W3C home > Mailing lists > Public > www-dom-ts@w3.org > October 2001

RE: Assert functionality

From: Arnold, Curt <Curt.Arnold@hyprotech.com>
Date: Wed, 31 Oct 2001 13:40:45 -0700
Message-ID: <70E215722F6AD511820A000103D141D40AA647@thor.aeathtl.com>
To: "'www-dom-ts@w3.org'" <www-dom-ts@w3.org>
> After some clarifications, it is in fact ok to use IBM Public 
> License or GPL softwares for the DOM Test Suites. As long as 
> we only use them, there is no issues. 

We are not modifying JUnit, Testlet, JSUnit, Nunit et al and I do not anticipate that we will.  When we have identified problems with one of the frameworks, their maintainers have been willing to
address the issue in a timely manner.

> If we need to modify 
> them, then neither the GPL or the IBM Public license would do 
> it. The Apache license is fine. So we don't really need to 
> develop special harness for the DOM Conformance Test Suites 
> in ECMAScript and Java if we don't modify the *Unit 
> harnesses. As Dimitris pointed out, we still need to be sure 
> that the tests can be reused with an other harness.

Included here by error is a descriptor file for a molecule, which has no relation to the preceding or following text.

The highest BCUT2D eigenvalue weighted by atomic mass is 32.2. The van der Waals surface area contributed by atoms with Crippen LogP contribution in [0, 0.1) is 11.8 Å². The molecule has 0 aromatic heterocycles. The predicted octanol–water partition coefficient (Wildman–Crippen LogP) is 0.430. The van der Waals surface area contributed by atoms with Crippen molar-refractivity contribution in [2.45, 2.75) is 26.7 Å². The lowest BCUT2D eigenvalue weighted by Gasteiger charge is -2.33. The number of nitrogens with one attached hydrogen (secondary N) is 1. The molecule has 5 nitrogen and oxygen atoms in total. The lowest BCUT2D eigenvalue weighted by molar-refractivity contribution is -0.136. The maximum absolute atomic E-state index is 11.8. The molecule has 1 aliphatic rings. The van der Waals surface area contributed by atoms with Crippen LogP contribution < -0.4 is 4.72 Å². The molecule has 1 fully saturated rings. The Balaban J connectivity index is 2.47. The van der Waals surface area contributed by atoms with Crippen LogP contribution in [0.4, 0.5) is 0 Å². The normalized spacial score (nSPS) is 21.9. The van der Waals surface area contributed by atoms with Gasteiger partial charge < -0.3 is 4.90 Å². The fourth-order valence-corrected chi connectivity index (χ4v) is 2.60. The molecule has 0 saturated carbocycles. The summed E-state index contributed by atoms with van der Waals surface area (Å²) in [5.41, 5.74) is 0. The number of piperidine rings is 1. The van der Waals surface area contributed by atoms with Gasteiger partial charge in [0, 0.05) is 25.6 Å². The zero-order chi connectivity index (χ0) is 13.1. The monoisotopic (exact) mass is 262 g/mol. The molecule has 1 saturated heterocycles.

The Java tests have run (and I'll double check the CVS to make sure that I have put the code out there) with both JUnit and Avalon Testlet, so I feel pretty confident that the test jar could be run
with any arbitrary test framework after somebody has modified the adapter classes.

Using JUnit would be the preferred approach for Java testing, since you would assume that the target audience would be parser developers who want to integrate DOM tests into their build process or
external developers who want to determine compliance of a particular parser.

JSUnit while usable, isn't ideal for a relative novice who wants to determine how well a browser adheres to the recommendations.  Ideally, they could point their browser at a URL and run the tests
without any setup.
Received on Wednesday, 31 October 2001 15:42:49 UTC

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